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Ronnie Polaneczky | Nurses are ready to work, but want fair staffing

By Ronnie Polaneczky

Posted on Tue, Nov. 25, 2003

THE NURSES at the Medical College of Pennsylvania aren't the only Florence Nightingales who have walked off their hospital jobs, fed up with understaffing that they say puts patient care - and their own jobs - in jeopardy.

They're just the only ones doing it formally.

"I, like many, many nurses,

am on my own private strike," e-mailed "Barbara." She's a registered nurse who says she left the profession for the same reasons that the MCP staff has been walking a picket line for two weeks now.

And, like many nurses who responded to my column last week about the MCP strike, what she wants couldn't be more straightforward.

"I want reasonable staffing and a chance to provide safe, quality patient care. When that happens, I will go back in a heartbeat."

And this talk of a national shortage of nurses?

Oh, please, rage Barbara and her colleagues.

The only shortage they see is in the number of nurses willing to slave any more in hospitals where management is more concerned with slashing budgets than saving lives.

The numbers seem to bear them out.

According to the American Nursing Association, of the 2.7 million licensed, registered nurses in this country, only 2.2 million are employed in the profession.

That leaves 500,000 nurses out there, a good chunk of whom, several studies show, might be lured back to bedside care if hospitals were committed to hiring big enough staffs to keep nurse-to-patient ratios at a safe level.

That ratio can mean the difference between life and death. Research shows that the odds of a hospital patient dying rises by 7 percent for every patient added to the average nurse's workload. And if those nurses are already tired, other surveys indicate, watch out: Their chances of making medical errors climbs even more precipitously.

At MCP, nurses say they're both overloaded and exhausted. Depending on whom you talk to, the hospital is short anywhere from 60 to 75 nurses. MCP bridges this gap, in part, through a policy of mandatory overtime - called "mandation" - which costs the hospital less money than hiring additional staff would.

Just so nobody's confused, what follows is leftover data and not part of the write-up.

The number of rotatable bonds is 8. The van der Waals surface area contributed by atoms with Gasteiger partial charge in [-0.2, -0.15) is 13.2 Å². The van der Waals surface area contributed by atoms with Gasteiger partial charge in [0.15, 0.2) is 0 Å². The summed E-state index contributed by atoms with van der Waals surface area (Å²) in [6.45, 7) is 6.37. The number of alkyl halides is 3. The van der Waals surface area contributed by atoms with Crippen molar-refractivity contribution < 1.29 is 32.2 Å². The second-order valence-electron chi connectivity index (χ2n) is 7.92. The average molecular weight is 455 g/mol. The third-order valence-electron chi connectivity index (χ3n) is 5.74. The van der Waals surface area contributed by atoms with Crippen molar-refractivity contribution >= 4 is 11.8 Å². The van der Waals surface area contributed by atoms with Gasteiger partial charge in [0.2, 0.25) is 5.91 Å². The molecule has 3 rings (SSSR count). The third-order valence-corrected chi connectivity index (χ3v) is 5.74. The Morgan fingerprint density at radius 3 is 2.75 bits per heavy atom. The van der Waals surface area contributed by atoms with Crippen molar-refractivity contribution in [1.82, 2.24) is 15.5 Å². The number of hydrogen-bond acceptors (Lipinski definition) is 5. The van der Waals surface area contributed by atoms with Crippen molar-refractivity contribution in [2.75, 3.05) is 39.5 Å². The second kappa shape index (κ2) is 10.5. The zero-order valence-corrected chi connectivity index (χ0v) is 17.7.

The nurses I spoke to said this means they're often forced to stay an additional, unscheduled four or more hours on the job, many after already working a 12-hour shift. This scenario plays havoc with their home lives and leaves them bug-eyed with fatigue.

And there's nothing they can do about it.

"Our licensing board says we must refuse any assignment that we know we can't handle," says an MCP intensive-care nurse. "But if we refuse to stay, we can be charged with patient abandonment and lose our license."

Worse, MCP no longer wants to pay double-time for these unscheduled shifts, which nurses fear will lead to even more mandation. So they want an end to all forced overtime, period.

To make their point, the strikers staged a noisy rally outside the hospital yesterday. Today, they return to the bargaining table.

Clearly, MCP's nurses are in a tough spot. And the rest of us ought to be frightened. Because the conditions they describe are found in hospitals nationwide.

In California and a handful of other states, legislation has even been introduced to prohibit mandatory overtime in health-care facilities receiving Medicare. But it remains to be seen whether powerful health-care lobbyists will allow it to move forward.

These are grim times in health care. If you ask me, MCP's nurses are heroes for taking a stand that will be in our best interest the day that we, or someone we love, needs the kind of life-saving care that only a good nurse can provide.

If you feel the same way, the next time you drive by MCP's Henry Avenue entrance, where the nurses continue to picket 24/7, please toot your horn in support of safe, sane nurse-staffing levels.

They deserve it.

We all do.

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